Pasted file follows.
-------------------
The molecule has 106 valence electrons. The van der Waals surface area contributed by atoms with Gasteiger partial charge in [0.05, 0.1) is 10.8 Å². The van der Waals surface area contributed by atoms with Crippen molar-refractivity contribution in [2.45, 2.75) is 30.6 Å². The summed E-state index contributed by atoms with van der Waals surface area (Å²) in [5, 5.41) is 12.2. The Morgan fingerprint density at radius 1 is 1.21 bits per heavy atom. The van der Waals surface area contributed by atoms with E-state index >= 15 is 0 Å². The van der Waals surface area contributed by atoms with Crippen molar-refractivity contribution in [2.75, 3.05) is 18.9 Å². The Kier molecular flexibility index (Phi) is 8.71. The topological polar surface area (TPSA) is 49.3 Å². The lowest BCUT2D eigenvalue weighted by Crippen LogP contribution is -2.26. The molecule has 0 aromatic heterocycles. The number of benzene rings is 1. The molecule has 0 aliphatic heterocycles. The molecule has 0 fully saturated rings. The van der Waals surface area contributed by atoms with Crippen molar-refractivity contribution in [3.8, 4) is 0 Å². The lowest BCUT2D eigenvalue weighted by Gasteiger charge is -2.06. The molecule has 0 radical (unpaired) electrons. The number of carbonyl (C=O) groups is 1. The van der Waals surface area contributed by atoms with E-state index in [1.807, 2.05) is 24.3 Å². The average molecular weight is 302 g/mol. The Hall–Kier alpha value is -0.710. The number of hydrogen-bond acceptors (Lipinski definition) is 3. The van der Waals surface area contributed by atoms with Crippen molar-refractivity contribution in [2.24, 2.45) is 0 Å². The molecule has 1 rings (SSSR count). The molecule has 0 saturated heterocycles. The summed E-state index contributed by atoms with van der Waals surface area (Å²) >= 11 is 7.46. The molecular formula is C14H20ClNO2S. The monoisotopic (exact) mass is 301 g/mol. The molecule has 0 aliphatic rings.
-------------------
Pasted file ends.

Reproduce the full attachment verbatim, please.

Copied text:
The molecule has 106 valence electrons. The van der Waals surface area contributed by atoms with Gasteiger partial charge in [0.05, 0.1) is 10.8 Å². The van der Waals surface area contributed by atoms with Crippen molar-refractivity contribution in [2.45, 2.75) is 30.6 Å². The summed E-state index contributed by atoms with van der Waals surface area (Å²) in [5, 5.41) is 12.2. The Morgan fingerprint density at radius 1 is 1.21 bits per heavy atom. The van der Waals surface area contributed by atoms with E-state index >= 15 is 0 Å². The van der Waals surface area contributed by atoms with Crippen molar-refractivity contribution in [2.75, 3.05) is 18.9 Å². The Kier molecular flexibility index (Phi) is 8.71. The topological polar surface area (TPSA) is 49.3 Å². The lowest BCUT2D eigenvalue weighted by Crippen LogP contribution is -2.26. The molecule has 0 aromatic heterocycles. The number of benzene rings is 1. The molecule has 0 aliphatic heterocycles. The molecule has 0 fully saturated rings. The van der Waals surface area contributed by atoms with Crippen molar-refractivity contribution in [3.8, 4) is 0 Å². The lowest BCUT2D eigenvalue weighted by Gasteiger charge is -2.06. The molecule has 0 radical (unpaired) electrons. The number of carbonyl (C=O) groups is 1. The van der Waals surface area contributed by atoms with E-state index in [1.807, 2.05) is 24.3 Å². The average molecular weight is 302 g/mol. The Hall–Kier alpha value is -0.710. The number of hydrogen-bond acceptors (Lipinski definition) is 3. The van der Waals surface area contributed by atoms with Crippen molar-refractivity contribution in [2.24, 2.45) is 0 Å². The molecule has 1 rings (SSSR count). The molecule has 0 saturated heterocycles. The summed E-state index contributed by atoms with van der Waals surface area (Å²) >= 11 is 7.46. The molecular formula is C14H20ClNO2S. The monoisotopic (exact) mass is 301 g/mol. The molecule has 0 aliphatic rings.